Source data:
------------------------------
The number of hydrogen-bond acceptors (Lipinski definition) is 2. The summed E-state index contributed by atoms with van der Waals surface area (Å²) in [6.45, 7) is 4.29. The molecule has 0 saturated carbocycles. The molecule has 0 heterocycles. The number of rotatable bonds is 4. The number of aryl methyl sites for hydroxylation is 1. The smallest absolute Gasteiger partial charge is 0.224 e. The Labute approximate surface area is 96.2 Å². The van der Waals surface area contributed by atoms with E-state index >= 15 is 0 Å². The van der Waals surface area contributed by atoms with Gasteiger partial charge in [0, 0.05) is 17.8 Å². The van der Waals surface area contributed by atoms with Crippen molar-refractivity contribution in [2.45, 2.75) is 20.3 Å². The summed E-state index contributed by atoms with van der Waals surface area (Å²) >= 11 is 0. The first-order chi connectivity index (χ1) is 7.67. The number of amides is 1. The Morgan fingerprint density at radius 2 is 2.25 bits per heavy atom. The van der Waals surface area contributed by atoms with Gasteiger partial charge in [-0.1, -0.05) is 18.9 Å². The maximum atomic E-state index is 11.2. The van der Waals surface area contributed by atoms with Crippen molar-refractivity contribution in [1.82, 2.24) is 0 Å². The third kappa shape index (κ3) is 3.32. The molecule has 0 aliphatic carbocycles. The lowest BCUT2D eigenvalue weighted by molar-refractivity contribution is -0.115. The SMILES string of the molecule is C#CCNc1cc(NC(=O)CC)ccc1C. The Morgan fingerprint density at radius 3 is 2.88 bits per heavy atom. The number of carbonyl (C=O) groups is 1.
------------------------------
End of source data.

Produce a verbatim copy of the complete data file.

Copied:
The number of hydrogen-bond acceptors (Lipinski definition) is 2. The summed E-state index contributed by atoms with van der Waals surface area (Å²) in [6.45, 7) is 4.29. The molecule has 0 saturated carbocycles. The molecule has 0 heterocycles. The number of rotatable bonds is 4. The number of aryl methyl sites for hydroxylation is 1. The smallest absolute Gasteiger partial charge is 0.224 e. The Labute approximate surface area is 96.2 Å². The van der Waals surface area contributed by atoms with E-state index >= 15 is 0 Å². The van der Waals surface area contributed by atoms with Gasteiger partial charge in [0, 0.05) is 17.8 Å². The van der Waals surface area contributed by atoms with Crippen molar-refractivity contribution in [2.45, 2.75) is 20.3 Å². The summed E-state index contributed by atoms with van der Waals surface area (Å²) >= 11 is 0. The first-order chi connectivity index (χ1) is 7.67. The number of amides is 1. The Morgan fingerprint density at radius 2 is 2.25 bits per heavy atom. The van der Waals surface area contributed by atoms with Gasteiger partial charge in [-0.1, -0.05) is 18.9 Å². The maximum atomic E-state index is 11.2. The van der Waals surface area contributed by atoms with Crippen molar-refractivity contribution in [1.82, 2.24) is 0 Å². The third kappa shape index (κ3) is 3.32. The molecule has 0 aliphatic carbocycles. The lowest BCUT2D eigenvalue weighted by molar-refractivity contribution is -0.115. The SMILES string of the molecule is C#CCNc1cc(NC(=O)CC)ccc1C. The Morgan fingerprint density at radius 3 is 2.88 bits per heavy atom. The number of carbonyl (C=O) groups is 1.